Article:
Telco complaints handling broken, government says

Government will introduce new rules to protect consumers

The government has announced it will stage a three-part review of consumer safeguards in the telecommunications sector.

The announcement comes as new figures from the Telecommunications Industry Ombudsman reveal an almost 29 per cent year-on-year increase in complaints reported to the TIO in the second half of 2017 , including 204 per cent growth in NBN-related complaints.

The government said the review will focus on ensuring consumers have access to an effective complaints-handling and redress scheme and access to reliable telco services including “reasonable timeframes for connections, fault repairs and appointments”.

The government said the third part of the review will focus on ensuring consumers are able to make informed choices and are treated fairly when it comes to issues such as customer service, contracts, billing, credit and debt management, and switching providers.

“The TIO’s six-monthly update report released today shows that the existing model for complaints handling and redress is not working,” communications minister Senator Mitch Fifield said in a statement.

“Customers are continuing to experience poor service, and are unable to get their service provider to satisfactorily resolve issues.”

The Australian Communications and Media Authority (ACMA) is currently consulting on the introduction of new complaints-handling rules for telcos that offer services over the NBN.

The communications regulator last month published research indicating a significant portion of NBN-connected households were unhappy with how their complaints have been handled.

The ACMA research revealed that among households that made an NBN-related complaint and had it resolved, almost a quarter were either dissatisfied or very dissatisfied with how it was handled.

Earlier this month it launched a consultation on additional regulations to protect consumers during the migration to the National Broadband Network.

Shadow communications minister Michelle Rowland said that Labor was “very concerned that NBN complaints are growing at double the rate of new activations.” 

“We hope to see a significant improvement in the next reporting period, because it’s clear that current trends are unsustainable and consumers have had enough of the blame game,” Rowland said. 

“NBN needs to accelerate its efforts to address the root cause of problems. Regulators and the TIO need to ensure all parties in the supply chain are accountable for their performance.”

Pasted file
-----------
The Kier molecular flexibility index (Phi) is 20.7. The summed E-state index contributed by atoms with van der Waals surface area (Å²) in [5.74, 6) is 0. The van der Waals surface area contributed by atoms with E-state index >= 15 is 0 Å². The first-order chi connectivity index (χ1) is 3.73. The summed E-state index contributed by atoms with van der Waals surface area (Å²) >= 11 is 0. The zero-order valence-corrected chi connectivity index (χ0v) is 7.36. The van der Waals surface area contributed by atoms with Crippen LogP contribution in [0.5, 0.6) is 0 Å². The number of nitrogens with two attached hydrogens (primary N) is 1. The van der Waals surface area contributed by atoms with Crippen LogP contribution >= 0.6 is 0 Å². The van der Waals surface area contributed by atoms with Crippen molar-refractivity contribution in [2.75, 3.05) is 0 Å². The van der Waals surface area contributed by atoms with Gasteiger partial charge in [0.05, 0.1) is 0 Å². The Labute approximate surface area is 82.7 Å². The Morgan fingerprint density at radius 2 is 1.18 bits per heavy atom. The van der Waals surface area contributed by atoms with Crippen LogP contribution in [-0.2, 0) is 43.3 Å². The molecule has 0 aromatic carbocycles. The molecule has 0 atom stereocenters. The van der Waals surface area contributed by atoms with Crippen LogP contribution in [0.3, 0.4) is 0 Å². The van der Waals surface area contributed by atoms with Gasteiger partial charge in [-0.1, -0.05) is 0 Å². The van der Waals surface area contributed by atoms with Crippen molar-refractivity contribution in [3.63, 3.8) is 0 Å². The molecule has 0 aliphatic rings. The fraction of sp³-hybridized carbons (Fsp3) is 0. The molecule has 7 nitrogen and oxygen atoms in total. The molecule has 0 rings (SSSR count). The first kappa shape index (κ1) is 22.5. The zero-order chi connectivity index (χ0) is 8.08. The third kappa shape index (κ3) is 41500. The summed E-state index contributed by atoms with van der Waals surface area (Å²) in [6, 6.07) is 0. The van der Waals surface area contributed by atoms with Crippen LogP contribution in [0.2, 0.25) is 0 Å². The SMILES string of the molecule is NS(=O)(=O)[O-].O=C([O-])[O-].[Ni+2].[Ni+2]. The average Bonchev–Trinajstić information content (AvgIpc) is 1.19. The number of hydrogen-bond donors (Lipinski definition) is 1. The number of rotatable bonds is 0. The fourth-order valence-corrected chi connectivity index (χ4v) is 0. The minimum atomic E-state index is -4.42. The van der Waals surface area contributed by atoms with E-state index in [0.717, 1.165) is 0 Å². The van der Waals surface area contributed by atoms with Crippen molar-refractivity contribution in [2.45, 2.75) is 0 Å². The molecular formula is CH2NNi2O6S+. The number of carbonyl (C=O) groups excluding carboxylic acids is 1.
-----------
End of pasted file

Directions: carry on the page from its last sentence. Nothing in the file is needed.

The CEO of the Australian Communications Consumer Action Network (ACCAN), Teresa Corbin, said that the TIO figures showed there was an urgent need for reform in the sector.

“Continuing high numbers of complaints shine a spotlight on weak consumer protections that have existed in telecommunications for some time,” the CEO said.

“This is upheld by the fact complaint number increases are across the board in mobile, fixed line phones and broadband services.”

“In addition to the new retail measures the government is currently working on, we’ve been calling for reform at a wholesale level, that guarantees timeframes for connections, fault repairs and appointment keeping by NBN, as well as reliability performance measures,” Corbin said. “Retailers can’t deliver good customer service without end to end network guarantees. The right rules have to apply at all levels of the delivery chain.”

The Australian Competition and Consumer Commission last year said it would scruitinise NBN’s wholesale service standard levels. The ACCC is considering whether it needs to use its regulatory powers to create new rules around the company’s wholesale service standards.

The director, program management, for Communications Alliance, Christiane Gillespie-Jones, said the telco industry was dealing with significant disruption caused in part by the migration to the NBN but the high level of complaints was still disappointing.

“Industry – including service providers and NBN – are working intensely on a range of measures to improve the overall consumer experience,” she said.

“Some initiatives around broadband speeds are bearing fruit already and we are pleased to see that the speeds customers are receiving – even during peak hour – are often exceeding the promised speeds, as evidenced in the recent ACCC Broadband Speed Monitoring Report.

“Having said that, we acknowledge that further efforts in various areas of customer engagement across service types are required to better address customers’ needs and to ensure that initial positive signs turn into a sustained trend of an improved overall customer experience.”


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Tags broadbandNetworkingnbn coTelecommunicationsNational Broadband Network (NBN)Telecommunications Industry Ombudsman (TIO)

More about Australian Communications and Media AuthorityAustralian Competition and Consumer CommissionCommunications AllianceCustomersSpeedTelecommunications Industry Ombudsman

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